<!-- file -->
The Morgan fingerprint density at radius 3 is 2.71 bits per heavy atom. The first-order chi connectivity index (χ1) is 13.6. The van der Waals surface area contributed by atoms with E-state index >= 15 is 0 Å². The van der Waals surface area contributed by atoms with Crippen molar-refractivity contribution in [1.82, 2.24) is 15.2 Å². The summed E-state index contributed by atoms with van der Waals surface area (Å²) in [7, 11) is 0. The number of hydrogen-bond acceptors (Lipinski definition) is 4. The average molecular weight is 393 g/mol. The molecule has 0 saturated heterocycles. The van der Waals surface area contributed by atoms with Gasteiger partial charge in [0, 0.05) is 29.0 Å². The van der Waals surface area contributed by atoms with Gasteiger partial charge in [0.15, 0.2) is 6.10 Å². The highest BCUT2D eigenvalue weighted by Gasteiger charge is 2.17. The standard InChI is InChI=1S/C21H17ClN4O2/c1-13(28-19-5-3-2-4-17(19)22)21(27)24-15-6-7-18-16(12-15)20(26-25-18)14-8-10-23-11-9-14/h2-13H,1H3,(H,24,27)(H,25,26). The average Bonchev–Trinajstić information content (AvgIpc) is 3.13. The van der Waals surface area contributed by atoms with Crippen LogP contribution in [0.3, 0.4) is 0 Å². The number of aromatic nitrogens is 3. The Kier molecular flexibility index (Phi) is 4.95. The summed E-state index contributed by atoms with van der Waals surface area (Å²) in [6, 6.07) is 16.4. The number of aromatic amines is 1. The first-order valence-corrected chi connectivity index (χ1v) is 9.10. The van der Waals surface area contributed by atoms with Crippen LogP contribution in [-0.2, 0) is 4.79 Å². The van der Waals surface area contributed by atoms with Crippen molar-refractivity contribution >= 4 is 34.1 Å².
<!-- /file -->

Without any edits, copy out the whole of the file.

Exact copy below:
The Morgan fingerprint density at radius 3 is 2.71 bits per heavy atom. The first-order chi connectivity index (χ1) is 13.6. The van der Waals surface area contributed by atoms with E-state index >= 15 is 0 Å². The van der Waals surface area contributed by atoms with Crippen molar-refractivity contribution in [1.82, 2.24) is 15.2 Å². The summed E-state index contributed by atoms with van der Waals surface area (Å²) in [7, 11) is 0. The number of hydrogen-bond acceptors (Lipinski definition) is 4. The average molecular weight is 393 g/mol. The molecule has 0 saturated heterocycles. The van der Waals surface area contributed by atoms with Gasteiger partial charge in [0, 0.05) is 29.0 Å². The van der Waals surface area contributed by atoms with Gasteiger partial charge in [0.15, 0.2) is 6.10 Å². The highest BCUT2D eigenvalue weighted by Gasteiger charge is 2.17. The standard InChI is InChI=1S/C21H17ClN4O2/c1-13(28-19-5-3-2-4-17(19)22)21(27)24-15-6-7-18-16(12-15)20(26-25-18)14-8-10-23-11-9-14/h2-13H,1H3,(H,24,27)(H,25,26). The average Bonchev–Trinajstić information content (AvgIpc) is 3.13. The van der Waals surface area contributed by atoms with Crippen LogP contribution in [0.3, 0.4) is 0 Å². The number of aromatic nitrogens is 3. The Kier molecular flexibility index (Phi) is 4.95. The summed E-state index contributed by atoms with van der Waals surface area (Å²) in [6, 6.07) is 16.4. The number of aromatic amines is 1. The first-order valence-corrected chi connectivity index (χ1v) is 9.10. The van der Waals surface area contributed by atoms with Crippen LogP contribution in [-0.2, 0) is 4.79 Å². The van der Waals surface area contributed by atoms with Crippen molar-refractivity contribution >= 4 is 34.1 Å².